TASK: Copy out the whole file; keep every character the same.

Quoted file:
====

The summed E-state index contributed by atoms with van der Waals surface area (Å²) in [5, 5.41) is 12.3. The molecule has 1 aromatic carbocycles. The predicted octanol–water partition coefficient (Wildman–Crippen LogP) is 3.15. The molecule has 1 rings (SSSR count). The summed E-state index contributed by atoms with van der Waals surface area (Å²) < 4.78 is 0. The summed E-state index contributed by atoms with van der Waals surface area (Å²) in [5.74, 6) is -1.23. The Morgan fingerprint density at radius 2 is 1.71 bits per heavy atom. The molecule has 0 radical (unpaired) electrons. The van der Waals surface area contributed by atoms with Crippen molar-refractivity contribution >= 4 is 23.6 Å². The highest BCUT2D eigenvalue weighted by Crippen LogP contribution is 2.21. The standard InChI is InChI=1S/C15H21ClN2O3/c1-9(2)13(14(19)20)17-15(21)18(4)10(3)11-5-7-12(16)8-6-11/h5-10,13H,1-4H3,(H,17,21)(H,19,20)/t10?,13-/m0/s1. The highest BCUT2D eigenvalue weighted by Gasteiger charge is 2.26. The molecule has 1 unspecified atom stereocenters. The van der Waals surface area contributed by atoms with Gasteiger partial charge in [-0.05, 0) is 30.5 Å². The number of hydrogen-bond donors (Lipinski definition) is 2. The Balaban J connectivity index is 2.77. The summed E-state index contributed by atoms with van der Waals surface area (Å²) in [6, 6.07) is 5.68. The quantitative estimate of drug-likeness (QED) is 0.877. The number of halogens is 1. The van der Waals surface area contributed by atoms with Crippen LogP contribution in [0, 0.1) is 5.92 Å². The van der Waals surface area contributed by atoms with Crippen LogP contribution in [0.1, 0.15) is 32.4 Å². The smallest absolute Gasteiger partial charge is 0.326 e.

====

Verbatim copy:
The summed E-state index contributed by atoms with van der Waals surface area (Å²) in [5, 5.41) is 12.3. The molecule has 1 aromatic carbocycles. The predicted octanol–water partition coefficient (Wildman–Crippen LogP) is 3.15. The molecule has 1 rings (SSSR count). The summed E-state index contributed by atoms with van der Waals surface area (Å²) < 4.78 is 0. The summed E-state index contributed by atoms with van der Waals surface area (Å²) in [5.74, 6) is -1.23. The Morgan fingerprint density at radius 2 is 1.71 bits per heavy atom. The molecule has 0 radical (unpaired) electrons. The van der Waals surface area contributed by atoms with Crippen molar-refractivity contribution >= 4 is 23.6 Å². The highest BCUT2D eigenvalue weighted by Crippen LogP contribution is 2.21. The standard InChI is InChI=1S/C15H21ClN2O3/c1-9(2)13(14(19)20)17-15(21)18(4)10(3)11-5-7-12(16)8-6-11/h5-10,13H,1-4H3,(H,17,21)(H,19,20)/t10?,13-/m0/s1. The highest BCUT2D eigenvalue weighted by Gasteiger charge is 2.26. The molecule has 1 unspecified atom stereocenters. The van der Waals surface area contributed by atoms with Gasteiger partial charge in [-0.05, 0) is 30.5 Å². The number of hydrogen-bond donors (Lipinski definition) is 2. The Balaban J connectivity index is 2.77. The summed E-state index contributed by atoms with van der Waals surface area (Å²) in [6, 6.07) is 5.68. The quantitative estimate of drug-likeness (QED) is 0.877. The number of halogens is 1. The van der Waals surface area contributed by atoms with Crippen LogP contribution in [0, 0.1) is 5.92 Å². The van der Waals surface area contributed by atoms with Crippen LogP contribution in [0.1, 0.15) is 32.4 Å². The smallest absolute Gasteiger partial charge is 0.326 e.